Daylight Saving & Accidents: It's Dark SO Early!
Once again, we are dragging around a bit more than usual because Daylight Saving Time (DST) ended at 2:00 a.m. on Sunday, and we all had to fall back! With so much conversation around why we’re doing this, we decided to do some research and answer those questions for you.
Daylight Saving Time was first implemented here with the Standard Time Act of 1918. The idea was that it would be a wartime measure for seven months during World War I in the interest of adding more daylight hours to conserve energy resources. We did it again during World War II. It’s not clear whether it really does conserve energy and resources, though. Some observations show that DST does not conserve energy and resources.
Not all states in the U.S. observe DST.
Hawaii and Arizona do not. Puerto Rico does not observe it, either, and neither do American Samoa, Guam, the Northern Mariana Islands, and the U.S. Virgin Islands. Many states have adopted resolutions to allow “full-time DST” including, Arkansas, Alabama, California, Delaware, Georgia, Idaho, Louisiana, Maine, Ohio, Oregon, South Carolina, Tennessee, Florida, Utah, Washington, and Wyoming. A change to full-time DST would require congressional approval. If the Sunshine Protection Act of 2021 becomes law, the bill would make DST the new, permanent standard time as of Nov. 5, 2023. That means once clocks spring forward next March, there’s no more falling back. The U.S. Senate voted unanimously to pass the bill on March 15. It now awaits a House vote but no one is sure whether it will make it up for a vote.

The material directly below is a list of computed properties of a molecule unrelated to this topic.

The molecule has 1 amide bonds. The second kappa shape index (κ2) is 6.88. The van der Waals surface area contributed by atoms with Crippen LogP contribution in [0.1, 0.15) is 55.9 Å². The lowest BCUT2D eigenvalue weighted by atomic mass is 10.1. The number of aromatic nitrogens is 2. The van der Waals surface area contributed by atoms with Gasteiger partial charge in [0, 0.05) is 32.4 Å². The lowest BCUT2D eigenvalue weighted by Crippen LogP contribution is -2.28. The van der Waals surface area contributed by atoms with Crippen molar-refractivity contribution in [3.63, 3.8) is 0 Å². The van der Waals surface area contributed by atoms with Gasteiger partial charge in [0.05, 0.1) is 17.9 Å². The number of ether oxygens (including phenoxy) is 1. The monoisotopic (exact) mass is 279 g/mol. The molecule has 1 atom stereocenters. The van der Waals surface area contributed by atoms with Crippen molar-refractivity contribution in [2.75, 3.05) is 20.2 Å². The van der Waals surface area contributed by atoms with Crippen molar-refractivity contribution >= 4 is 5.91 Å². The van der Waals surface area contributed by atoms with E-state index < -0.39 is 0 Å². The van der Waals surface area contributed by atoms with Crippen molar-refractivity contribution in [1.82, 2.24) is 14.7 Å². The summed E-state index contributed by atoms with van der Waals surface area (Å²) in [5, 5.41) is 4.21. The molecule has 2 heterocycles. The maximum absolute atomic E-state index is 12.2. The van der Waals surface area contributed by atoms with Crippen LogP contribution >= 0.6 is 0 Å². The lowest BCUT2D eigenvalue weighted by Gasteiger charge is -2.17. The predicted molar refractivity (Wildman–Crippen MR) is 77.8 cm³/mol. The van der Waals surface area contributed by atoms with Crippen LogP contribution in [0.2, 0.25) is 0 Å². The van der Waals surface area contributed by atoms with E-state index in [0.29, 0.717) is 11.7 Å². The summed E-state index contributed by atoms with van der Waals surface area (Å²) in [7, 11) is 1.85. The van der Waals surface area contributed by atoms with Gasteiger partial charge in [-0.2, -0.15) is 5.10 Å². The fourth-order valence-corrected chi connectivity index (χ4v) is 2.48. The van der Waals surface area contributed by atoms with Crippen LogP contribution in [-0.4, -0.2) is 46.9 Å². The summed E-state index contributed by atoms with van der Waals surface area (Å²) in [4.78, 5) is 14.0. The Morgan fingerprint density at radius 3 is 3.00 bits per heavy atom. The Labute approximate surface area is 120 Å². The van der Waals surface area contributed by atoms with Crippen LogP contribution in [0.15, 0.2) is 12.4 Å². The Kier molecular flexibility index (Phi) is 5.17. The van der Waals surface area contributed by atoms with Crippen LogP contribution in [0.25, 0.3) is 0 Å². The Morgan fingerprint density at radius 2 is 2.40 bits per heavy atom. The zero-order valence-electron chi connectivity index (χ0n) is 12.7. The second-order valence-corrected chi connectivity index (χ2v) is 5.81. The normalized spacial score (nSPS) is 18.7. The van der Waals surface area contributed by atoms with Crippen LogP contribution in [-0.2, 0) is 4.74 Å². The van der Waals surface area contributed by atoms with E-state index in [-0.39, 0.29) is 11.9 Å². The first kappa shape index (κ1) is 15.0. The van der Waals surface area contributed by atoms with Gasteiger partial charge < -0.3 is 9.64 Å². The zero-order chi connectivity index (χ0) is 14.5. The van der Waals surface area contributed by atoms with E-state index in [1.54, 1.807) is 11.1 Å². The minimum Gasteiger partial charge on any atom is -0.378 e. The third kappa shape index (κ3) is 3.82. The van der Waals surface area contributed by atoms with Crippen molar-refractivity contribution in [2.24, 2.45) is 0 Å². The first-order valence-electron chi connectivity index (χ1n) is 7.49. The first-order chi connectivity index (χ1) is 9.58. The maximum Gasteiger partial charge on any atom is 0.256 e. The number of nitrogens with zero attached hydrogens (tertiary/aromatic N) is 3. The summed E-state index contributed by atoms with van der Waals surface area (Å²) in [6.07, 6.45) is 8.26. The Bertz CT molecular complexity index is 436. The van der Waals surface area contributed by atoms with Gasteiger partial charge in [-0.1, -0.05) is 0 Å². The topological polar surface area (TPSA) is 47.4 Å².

Does changing time cause more accidents? In short, yes.
A detailed scholarly analysis by Austin Smith published in the American Economic Journal: Applied Economics in 2016 found that the spring transition into DST increases fatal crash risk by 5–6.5 percent. Another study came to the same results – fatal car accidents in the United States spike by 6% during the workweek following the "spring forward" to daylight saving time. The problems with more accidents and “springing forward” seems to be just after the transition. Another study found that more daylight at the end of the day might have resulted in fewer pedestrian and vehicle occupant fatalities and seasonal depression certainly becomes worse in the fall and winter with fewer opportunities to see the sun.